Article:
Comptroller Green, who holds the deciding vote, said she hoped the public’s voices could be heard and asked for a public hearing.  The PSC delivered and posted letters to Comptroller Green asking her to reject Veolia from the Palestinian Freedom Riders, Boycott from Within and the Civic Coalition for Palestinian Rights in Jerusalem

Veolia has been a major focus of the global Boycott, Divestment and Sanctions (BDS) movement for Palestinian freedom and equality.  The St. Louis campaign against Veolia may be the first time that a BDS campaign has entered mainstream political discourse and, perhaps, a mayoral race.  Media coverage in the St. Louis Post-Dispatch, the Riverfront Times and St. Louis Public Radio acknowledge that Veolia’s contracts in Israel/Palestine have been instrumental in bringing the controversy out in the open.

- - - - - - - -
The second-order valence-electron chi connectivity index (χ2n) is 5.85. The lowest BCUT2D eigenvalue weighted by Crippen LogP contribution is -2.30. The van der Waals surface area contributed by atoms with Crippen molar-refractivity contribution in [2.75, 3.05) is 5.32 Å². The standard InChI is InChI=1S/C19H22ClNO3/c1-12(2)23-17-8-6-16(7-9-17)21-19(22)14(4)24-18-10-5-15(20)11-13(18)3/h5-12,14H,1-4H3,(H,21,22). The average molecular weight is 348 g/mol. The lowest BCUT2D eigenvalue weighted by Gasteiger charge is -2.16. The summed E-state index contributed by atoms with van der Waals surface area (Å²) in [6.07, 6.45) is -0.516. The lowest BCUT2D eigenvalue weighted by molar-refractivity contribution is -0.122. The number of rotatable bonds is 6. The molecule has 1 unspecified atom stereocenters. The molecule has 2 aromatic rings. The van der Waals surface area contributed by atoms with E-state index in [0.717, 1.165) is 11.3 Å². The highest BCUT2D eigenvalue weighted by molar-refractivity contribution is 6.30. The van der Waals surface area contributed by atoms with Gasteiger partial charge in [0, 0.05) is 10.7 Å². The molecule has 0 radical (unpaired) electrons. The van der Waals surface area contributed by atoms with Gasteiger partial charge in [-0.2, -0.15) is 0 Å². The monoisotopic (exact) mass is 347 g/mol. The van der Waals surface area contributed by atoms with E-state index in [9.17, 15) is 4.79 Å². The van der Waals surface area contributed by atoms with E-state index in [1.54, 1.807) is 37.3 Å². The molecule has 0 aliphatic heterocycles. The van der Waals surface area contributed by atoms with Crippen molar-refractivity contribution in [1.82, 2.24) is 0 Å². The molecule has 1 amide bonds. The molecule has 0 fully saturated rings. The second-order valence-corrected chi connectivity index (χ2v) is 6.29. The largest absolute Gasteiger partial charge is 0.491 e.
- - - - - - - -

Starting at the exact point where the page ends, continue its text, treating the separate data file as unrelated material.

The nationwide We Divest campaign targets Veolia for divestment from the holdings of financial services giant, TIAA-CREF.  St. Louis-area resident and PSC member, Steve Tamari, is the lead filer for a nationwide, broad-based shareholders’ resolution calling for divestment from Veolia and other companies that profit from Israel’s human rights abuses. Individuals holding a CREF account are encouraged to sign on to the shareholders’ resolution and to vote in support of the resolution before or at the July 2013 annual meeting.

St. Louis Dump Veolia is committed to keeping up the pressure on City Hall until the Veolia contract is rejected once and for all. The PSC will be mobilizing residents to testify at the hearing, putting the Israeli occupation, and its corporate enablers, on trial for all to see.